October may be Breast Cancer Awareness month, but it’s important to be continuously breast aware throughout the year
Most cases of breast cancer are found by women noticing unusual changes, taking the initiative and visiting their doctor.
The earlier breast cancer is found, the better the chance of beating it.
Being breast aware simply means knowing what your breasts look and feel like normally, being on the lookout for any unusual changes and getting them checked out by your doctor.
It’s as simple as TLC:
• Can you feel a lump? Either in the breast, upper chest or armpits.
• Is there a lumpy area? Or unusual thickening of the breast tissue that doesn’t go away?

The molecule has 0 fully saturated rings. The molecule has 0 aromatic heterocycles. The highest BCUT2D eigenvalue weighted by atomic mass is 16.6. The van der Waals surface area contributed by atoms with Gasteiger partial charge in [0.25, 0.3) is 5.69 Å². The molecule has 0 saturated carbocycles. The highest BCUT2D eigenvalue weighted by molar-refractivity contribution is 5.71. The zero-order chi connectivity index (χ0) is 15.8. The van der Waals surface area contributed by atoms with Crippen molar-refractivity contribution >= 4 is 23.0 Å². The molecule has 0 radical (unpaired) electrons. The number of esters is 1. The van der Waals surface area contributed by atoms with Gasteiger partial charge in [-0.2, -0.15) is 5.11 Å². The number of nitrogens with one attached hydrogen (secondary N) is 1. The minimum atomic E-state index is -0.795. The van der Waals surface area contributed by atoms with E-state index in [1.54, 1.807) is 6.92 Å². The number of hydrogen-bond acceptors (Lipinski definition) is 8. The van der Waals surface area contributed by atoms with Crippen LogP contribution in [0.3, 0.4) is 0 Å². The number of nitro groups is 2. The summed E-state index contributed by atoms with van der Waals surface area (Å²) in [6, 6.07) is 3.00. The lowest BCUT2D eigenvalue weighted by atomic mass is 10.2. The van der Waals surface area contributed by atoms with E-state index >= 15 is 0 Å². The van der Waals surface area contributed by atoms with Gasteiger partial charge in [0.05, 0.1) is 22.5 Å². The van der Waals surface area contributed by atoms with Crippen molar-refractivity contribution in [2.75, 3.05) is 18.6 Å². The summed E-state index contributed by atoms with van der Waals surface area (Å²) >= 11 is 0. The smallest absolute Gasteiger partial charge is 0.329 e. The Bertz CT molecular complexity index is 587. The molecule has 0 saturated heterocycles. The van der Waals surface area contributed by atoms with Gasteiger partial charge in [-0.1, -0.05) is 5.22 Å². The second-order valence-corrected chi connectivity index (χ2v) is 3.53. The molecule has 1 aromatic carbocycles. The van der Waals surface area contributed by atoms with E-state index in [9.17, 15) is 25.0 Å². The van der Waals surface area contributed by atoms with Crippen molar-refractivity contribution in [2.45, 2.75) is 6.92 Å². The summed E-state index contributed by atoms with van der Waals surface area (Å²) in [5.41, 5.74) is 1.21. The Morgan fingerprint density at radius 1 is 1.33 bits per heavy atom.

• Is there any unusual pain? Either in part of the breast or the armpit.
• Any change in size or shape? For example, one breast might become larger or lower than the other.
• Any change in skin texture? Such as puckering or dimpling of the skin of the breast.
• Any change in colour? For example the breast may look red or inflamed.
• What about the appearance or direction of the nipple? For example, one might become inverted (turned in) when it normally points out.
• Any unusual discharge? One or both nipples might have a discharge.
• Any rash or crusting? Of the nipple or surrounding area.
Is anything unusual? If so, get it checked out by your doctor as soon as possible.